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German police raid last generation environmentalist protest group

BERLIN — German police on Wednesday launched a series of raids across the country against a group of climate activists known for attacking art and sticking to the roads to raise awareness.

The searches targeted 15 properties in seven states, linked to members of the “Letzte Generation” (last generation) group. Seven suspects between the ages of 22 and 38 are being investigated for forming or supporting a criminal organization, police said.

The suspects are accused of organizing a fundraising campaign to fund criminal activity, advertising it on their website and raising at least $1.5 million in donations so far.

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“These funds were, according to current information, mainly used to commit new criminal actions by the association,” the police said, without specifying the nature of the “criminal action”.

Last Generation, which has been condemned by Germany’s Green Party, rose to prominence last year with a wave of food-related climate protests, including throwing mashed potatoes at a Monet painting at the Barberini Museum in Potsdam. The activists also glued themselves to the roads, even to the tracks to disrupt traffic.

The protests aim to draw more attention to climate change through acts of civil disobedience.

Vice-Chancellor Robert Habeck of the Green Party, which is part of the ruling coalition, described their tactics as “unnecessary” and “flat-out wrong”, while Chancellor Olaf Scholz said this week that the group’s methods were ” crazy”.

German Interior Minister Nancy Faeser told German media that legitimate protests end when crimes are committed and the rights of others are violated. “If that red line is crossed, then the police must also act.”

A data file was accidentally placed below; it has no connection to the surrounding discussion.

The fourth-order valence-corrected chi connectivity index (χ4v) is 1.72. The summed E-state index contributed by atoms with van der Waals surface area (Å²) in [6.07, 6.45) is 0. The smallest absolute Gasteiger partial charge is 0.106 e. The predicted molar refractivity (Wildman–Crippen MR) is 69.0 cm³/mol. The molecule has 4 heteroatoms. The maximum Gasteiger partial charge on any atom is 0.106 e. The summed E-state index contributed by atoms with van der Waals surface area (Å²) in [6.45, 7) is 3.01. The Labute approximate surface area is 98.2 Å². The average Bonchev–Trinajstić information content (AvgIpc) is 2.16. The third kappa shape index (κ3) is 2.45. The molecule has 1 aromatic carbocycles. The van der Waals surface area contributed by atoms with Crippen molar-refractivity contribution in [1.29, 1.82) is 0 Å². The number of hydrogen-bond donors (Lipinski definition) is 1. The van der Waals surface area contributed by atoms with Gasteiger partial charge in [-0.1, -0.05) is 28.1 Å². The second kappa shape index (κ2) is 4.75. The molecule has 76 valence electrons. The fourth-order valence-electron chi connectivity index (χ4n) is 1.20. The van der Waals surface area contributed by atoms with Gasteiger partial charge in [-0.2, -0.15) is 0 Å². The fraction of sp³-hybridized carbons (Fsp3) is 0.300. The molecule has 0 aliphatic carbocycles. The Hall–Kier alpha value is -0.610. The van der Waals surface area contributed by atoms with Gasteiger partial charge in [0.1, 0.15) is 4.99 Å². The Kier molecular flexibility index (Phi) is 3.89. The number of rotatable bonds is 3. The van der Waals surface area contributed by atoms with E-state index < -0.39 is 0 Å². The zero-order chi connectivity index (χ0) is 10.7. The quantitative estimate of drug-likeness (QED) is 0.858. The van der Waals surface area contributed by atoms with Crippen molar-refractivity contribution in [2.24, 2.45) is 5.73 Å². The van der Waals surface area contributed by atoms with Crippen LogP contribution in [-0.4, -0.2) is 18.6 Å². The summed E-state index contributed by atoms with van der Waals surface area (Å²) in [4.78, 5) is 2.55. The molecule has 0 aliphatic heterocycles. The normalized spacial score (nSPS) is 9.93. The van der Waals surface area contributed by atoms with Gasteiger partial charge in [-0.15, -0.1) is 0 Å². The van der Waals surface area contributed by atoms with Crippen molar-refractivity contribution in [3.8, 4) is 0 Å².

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Two of the suspects arrested on Wednesday are accused of planning to sabotage an oil pipeline between the Bavarian city of Ingolstadt and the Italian port of Trieste. The pipeline is considered an essential piece of infrastructure in the southern German state. Prosecutors also confiscated accounts and assets secured during the searches, and the group’s website was shut down.

According to the prosecution, the procedure was initiated “due to the numerous criminal complaints from the population received since mid-2022”.

At a press conference held by climate activists on Wednesday, Aimée van Baalen, a spokeswoman said the group “will continue to resist”.

“The need to resist is not diminished by criminalization,” she said, adding that as long as the federal government flouts the law, activists will continue to exercise their right to peaceful protest.

Last Generation says it wants the government to submit a detailed plan for how Germany can achieve a goal of limiting temperature increases to 1.5 Celsius (2.7 degrees Fahrenheit) above pre-industrial levels.

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The German capital Berlin, where the city’s justice minister decides whether the latest generation is a “criminal organisation”, has become a particular concern in recent months, with the group saying it wants to “bring Berlin to a standstill”.

Scenes of angry motorists using violence against seated protesters have become commonplace. Those stuck to the tarmac often have to be dug up by the police using drills.

The disruptive tactics of the latest generation have sparked a debate in Germany about the effectiveness of such protests in the fight against climate change. Dozens of activists have been brought to justice in recent weeks over the traffic blockages. Many received fines, while others were sentenced to prison terms of up to five months.

As the climate crisis escalates, activists across Europe are fiercely debating tactics, with some groups appealing to moderates while others take more radical action. Extinction Rebellion, the British-founded band that gained notoriety through eye-catching stunts, has changed direction.

In April 2019 the group staged a series of protests in London which saw over 1,000 people arrested, while last April they staged another protest in central London where no one was detained. Organizers said they wanted to focus on “presence rather than arrest and relationships rather than roadblocks”.

Karla Adam in London contributed to this report.


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